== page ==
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What the jury will have to consider
By Stacy St. Clair | Daily Herald Staff
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Published: 5/9/2007

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The nine men and three women tapped to decide Juna Luna's fate come from various walks of lifeďż˝ -- and of Cook County.

Among the jurors sit a flight attendant, a probation officer, a former drug dealer and a stay-at-home mom. Some are city dwellers. One describes himself as a sheltered kid from the suburbs.

Together, they are charged with weighing evidence in the bloodiest crime in suburban Chicago history. Their job intensifies today as they listen to closing arguments and then begin deliberations.

The group, it seems, has formed fast friendships. They are often heard laughing together in the hallway and talking with animated voices in the jury room.

From the beginning, they brought goodies to munch on during their downtime. One day, a juror brought in a big box of rib tips for everyone to enjoy during lunch.

The group has behaved in such a jovial manner, the judge has complimented their camaraderie on more than one occasion.

Some jurors -- for example, the man who professed a keen interest in the O.J. Simpson trial -- have paid rapt attention. Others, such as the probation officer, appear to have stopped taking notes about a week ago.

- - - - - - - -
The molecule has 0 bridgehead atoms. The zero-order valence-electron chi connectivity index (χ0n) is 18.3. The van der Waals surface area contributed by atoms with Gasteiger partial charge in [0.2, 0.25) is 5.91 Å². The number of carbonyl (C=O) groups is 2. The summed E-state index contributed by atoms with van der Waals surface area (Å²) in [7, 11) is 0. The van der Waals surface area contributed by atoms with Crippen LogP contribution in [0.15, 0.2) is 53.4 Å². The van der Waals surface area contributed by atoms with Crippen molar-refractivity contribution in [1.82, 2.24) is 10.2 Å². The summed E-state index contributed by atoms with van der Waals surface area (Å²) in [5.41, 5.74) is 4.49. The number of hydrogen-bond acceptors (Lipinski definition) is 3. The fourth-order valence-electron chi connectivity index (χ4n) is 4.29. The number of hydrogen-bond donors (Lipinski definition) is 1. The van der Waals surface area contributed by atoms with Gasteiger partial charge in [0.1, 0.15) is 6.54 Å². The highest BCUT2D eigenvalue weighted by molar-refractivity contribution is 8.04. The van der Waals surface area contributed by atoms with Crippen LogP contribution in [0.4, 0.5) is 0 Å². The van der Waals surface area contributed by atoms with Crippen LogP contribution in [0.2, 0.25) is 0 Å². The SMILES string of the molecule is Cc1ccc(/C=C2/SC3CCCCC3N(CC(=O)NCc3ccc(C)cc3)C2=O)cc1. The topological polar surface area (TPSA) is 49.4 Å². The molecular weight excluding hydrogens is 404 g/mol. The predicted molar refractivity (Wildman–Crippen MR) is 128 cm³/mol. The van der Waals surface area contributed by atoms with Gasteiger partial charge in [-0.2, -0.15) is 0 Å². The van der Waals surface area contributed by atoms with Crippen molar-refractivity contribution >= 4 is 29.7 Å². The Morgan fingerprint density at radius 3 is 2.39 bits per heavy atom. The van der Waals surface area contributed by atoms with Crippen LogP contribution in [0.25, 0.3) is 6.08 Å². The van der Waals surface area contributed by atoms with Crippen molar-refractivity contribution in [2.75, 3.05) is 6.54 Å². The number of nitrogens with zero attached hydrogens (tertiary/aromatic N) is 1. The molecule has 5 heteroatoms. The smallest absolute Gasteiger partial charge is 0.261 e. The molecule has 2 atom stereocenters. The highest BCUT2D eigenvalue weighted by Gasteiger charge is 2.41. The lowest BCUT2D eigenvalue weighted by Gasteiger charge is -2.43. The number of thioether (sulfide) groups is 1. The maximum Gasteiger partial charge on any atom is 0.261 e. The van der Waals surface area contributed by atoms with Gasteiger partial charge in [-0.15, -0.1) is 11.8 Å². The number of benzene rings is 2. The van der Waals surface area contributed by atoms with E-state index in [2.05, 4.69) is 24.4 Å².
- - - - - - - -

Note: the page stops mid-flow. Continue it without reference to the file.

The judge chastised two men for falling asleep during early testimony. One of those jurors, however, continues to doze off on a near-daily basis.

The panel consists of five minorities and at least one immigrant.

Luna, 33, was born in Mexico and immigrated to the United States with his parents when he was very young. He's now a naturalized citizen.

The defense's case

Key elements of the prosecution

Complete coverage

Case points

DNA evidence

Prosecution: DNA found on half-eaten pieces of chicken matches Luna. The likelihood of another person having that same genetic code is 1 in 2.8 trillion.

Defense:DNA has been contaminated, thanks to repeated thawing and people touching the chicken without gloves. Authorities also lost the DNA swabs taken from the bones.

Partial palm print

Prosecution:Partial palm print found on a discarded napkin could not match anyone else in the world besides Luna.

Defense:The dime-size print area is too small to definitively say it belongs to Luna. Also suggests Luna, a former Brown's employee, would have touched lots of napkin stacks during his employment.


Prosecution:Two women who testified Luna and pal Jim Degorski told them about their involvement in the murders are believable - despite having kept a horrific secret for nine years.

Defense:The women, who have histories of drug and alcohol use, are liars with personal agendas against both men.

Luna's confession

Prosecution:Luna's 43-minute confession contains facts only the killer would know and corroborates physical evidence and witness statements.

Defense:Luna, whose young son had been with him when he was arrested, would have said anything to be reunited with the child.

Simonek's confession

Prosecution:John Simonek confessed after being fed information from police.

Defense:Simonek knew details only killers would know. If he didn't do it, it's possible that another innocent man could confess while in Palatine police custody.